Community engagement award
FUNdraising Good Times
Community engagement award
Bringing together artists, community leaders, and neighborhood residents is a unique way to create change in under-served communities. Linda Steele, the Chief Community Engagement Officer with ArtsMemphis, is a nationally recognized leader who focuses on bringing these three groups together and ensuring that “the arts” extends beyond the traditionally recognized and established museums and performing organizations to embrace new audiences and positive social outcomes.
National recognition was recently bestowed upon Steele’s ArtsMemphis Community Engagement Fellows program. Americans for the Arts, the nation’s leading nonprofit organization for advancing the arts and arts education in America, awarded the esteemed Robert E. Gard Award to the fellowship program. The award recognizes and celebrates exemplary work at the intersection of the arts and community life. Having worked with Steele, we know that this program certainly meets the criteria.
Under Steele’s direction the program engages artists, arts managers, neighborhood leaders, and residents. They create projects that use the arts as a vehicle for social change and empowerment in disenfranchised Memphis neighborhoods. Fellows learn to listen to the needs of residents and collaborate on artistic projects that spring from and uplift the neighborhoods. Steele draws on her experience as an arts administrator and consultant with educational and arts nonprofit institutions in New York City, Cleveland and Chicago. She teaches by example, sharing her experience in program and grant management, fundraising, and audience and donor development. She believes that art can create change in under-resourced communities, and help improve the quality of life for residents.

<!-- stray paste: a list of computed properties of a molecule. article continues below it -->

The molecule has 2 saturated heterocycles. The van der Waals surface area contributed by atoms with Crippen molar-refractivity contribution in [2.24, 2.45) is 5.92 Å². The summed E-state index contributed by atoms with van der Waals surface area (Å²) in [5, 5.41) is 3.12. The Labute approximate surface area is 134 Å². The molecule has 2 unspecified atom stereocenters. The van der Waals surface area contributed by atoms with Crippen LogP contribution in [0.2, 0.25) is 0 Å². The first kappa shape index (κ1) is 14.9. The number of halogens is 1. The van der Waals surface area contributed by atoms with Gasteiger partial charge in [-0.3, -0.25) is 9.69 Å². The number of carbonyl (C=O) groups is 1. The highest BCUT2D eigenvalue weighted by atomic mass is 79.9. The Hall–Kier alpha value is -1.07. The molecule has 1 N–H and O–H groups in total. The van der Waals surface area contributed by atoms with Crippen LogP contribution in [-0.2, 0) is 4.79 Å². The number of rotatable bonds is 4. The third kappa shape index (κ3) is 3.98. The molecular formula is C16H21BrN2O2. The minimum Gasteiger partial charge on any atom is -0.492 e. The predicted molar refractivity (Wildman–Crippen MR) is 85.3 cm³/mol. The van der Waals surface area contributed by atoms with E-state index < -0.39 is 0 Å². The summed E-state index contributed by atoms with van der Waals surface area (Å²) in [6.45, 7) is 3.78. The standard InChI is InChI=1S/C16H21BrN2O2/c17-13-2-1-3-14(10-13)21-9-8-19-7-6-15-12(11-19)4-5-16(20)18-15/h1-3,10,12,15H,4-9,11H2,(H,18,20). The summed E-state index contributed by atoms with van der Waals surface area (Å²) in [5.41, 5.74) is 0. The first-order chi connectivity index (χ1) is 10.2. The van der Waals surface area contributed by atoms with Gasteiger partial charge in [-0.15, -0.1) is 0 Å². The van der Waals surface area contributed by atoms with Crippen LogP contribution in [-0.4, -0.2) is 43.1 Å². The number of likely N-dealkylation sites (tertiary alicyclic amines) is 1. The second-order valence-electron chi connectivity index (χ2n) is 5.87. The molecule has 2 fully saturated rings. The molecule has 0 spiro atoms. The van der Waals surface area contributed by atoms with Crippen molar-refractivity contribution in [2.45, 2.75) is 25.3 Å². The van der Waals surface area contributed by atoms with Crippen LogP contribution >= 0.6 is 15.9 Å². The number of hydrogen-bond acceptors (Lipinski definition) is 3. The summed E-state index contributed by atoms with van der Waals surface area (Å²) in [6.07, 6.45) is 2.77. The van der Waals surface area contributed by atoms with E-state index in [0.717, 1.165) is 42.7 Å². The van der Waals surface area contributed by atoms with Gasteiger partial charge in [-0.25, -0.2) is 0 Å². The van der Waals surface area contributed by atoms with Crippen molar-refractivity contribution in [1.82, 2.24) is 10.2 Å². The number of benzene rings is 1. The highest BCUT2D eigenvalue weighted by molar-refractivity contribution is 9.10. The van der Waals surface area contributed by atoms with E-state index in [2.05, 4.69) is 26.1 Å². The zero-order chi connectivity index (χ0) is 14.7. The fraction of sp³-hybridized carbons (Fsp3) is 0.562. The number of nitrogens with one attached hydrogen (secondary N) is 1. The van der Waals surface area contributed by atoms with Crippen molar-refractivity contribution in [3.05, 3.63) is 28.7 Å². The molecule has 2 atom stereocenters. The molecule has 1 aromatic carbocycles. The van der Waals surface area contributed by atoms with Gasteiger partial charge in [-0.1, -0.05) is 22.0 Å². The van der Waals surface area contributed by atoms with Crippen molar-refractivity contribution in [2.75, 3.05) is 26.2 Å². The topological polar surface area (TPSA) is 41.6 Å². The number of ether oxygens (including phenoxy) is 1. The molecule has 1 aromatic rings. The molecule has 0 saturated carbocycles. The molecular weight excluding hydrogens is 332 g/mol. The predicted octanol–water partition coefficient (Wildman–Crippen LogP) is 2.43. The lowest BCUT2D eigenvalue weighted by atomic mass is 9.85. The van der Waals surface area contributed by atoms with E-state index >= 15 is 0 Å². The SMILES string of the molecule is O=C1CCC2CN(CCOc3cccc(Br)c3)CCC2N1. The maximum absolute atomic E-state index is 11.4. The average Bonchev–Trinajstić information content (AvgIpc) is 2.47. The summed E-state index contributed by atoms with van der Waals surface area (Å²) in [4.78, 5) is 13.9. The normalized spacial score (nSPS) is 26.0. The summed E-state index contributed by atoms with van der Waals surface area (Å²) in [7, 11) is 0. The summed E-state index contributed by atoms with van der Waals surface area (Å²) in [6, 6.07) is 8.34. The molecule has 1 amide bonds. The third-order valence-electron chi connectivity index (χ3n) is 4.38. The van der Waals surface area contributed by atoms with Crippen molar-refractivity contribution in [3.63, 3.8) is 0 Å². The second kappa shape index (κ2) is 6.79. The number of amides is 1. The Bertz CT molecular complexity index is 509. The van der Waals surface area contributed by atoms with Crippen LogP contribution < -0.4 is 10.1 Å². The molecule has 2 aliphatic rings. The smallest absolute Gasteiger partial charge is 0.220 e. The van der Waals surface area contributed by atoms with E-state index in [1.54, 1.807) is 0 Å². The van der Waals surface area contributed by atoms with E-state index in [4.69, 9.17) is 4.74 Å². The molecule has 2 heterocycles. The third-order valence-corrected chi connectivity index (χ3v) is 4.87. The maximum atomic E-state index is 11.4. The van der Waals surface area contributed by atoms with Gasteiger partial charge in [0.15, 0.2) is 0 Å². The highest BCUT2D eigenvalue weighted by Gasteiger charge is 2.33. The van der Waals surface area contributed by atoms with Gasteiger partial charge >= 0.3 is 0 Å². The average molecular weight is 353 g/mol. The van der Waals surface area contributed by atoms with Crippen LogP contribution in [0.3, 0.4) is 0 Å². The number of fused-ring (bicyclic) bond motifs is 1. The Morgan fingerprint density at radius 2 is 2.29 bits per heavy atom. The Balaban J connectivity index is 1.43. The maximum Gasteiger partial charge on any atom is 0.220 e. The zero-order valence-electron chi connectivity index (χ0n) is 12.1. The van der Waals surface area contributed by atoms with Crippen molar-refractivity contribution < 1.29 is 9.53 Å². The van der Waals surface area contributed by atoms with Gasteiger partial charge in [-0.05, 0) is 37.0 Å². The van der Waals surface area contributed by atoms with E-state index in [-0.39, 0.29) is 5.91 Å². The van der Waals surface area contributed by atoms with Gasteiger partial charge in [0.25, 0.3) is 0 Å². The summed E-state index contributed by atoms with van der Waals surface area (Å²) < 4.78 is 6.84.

Now in its third year the six-month fellowship includes classes, fieldwork, and site visits in Memphis and around the country. Fellows explore concepts such as creative placemaking, reimagining neighborhoods, community impact, sustainable fundraising, and cross-sector partnerships. Working together the fellows also produce arts-based project proposals designed to create lasting community development and build cultural equity. The next steps: funding and implementation!
We salute Linda Steele for spearheading and launching this program. We salute ArtsMemphis for believing in its importance. . Creating and sustaining the program requires vision, perseverance and willingness to adapt. The fellowship is a great example of extending the arts beyond the important and well-established arts institutions, and ensuring public support for community-based arts organizations and artists. Most importantly it helps build infrastructure and capacity so that emerging organizations and artists understand how to navigate the nonprofit sector; communicate impact; and engage partners who can contribute resources.
We have had the good fortune to observe Steele’s leadership and how she continuously refines the program. What we appreciate about her leadership is that she stays focused on her vision of “Memphis as a national model where others can see and learn how the arts can play a major role in a community’s/ neighborhood’s revitalization and address challenges such as blight, unemployment, and youth engagement. The Fellows Program is creating a corps of change agents, cultural warriors and innovators trained to lead their communities in this work.”
Mel and Pearl Shaw are the authors of Prerequisites for Fundraising Success available on Amazon.com. For help growing your fundraising visit www.saadandshaw.com or call (901) 522-8727.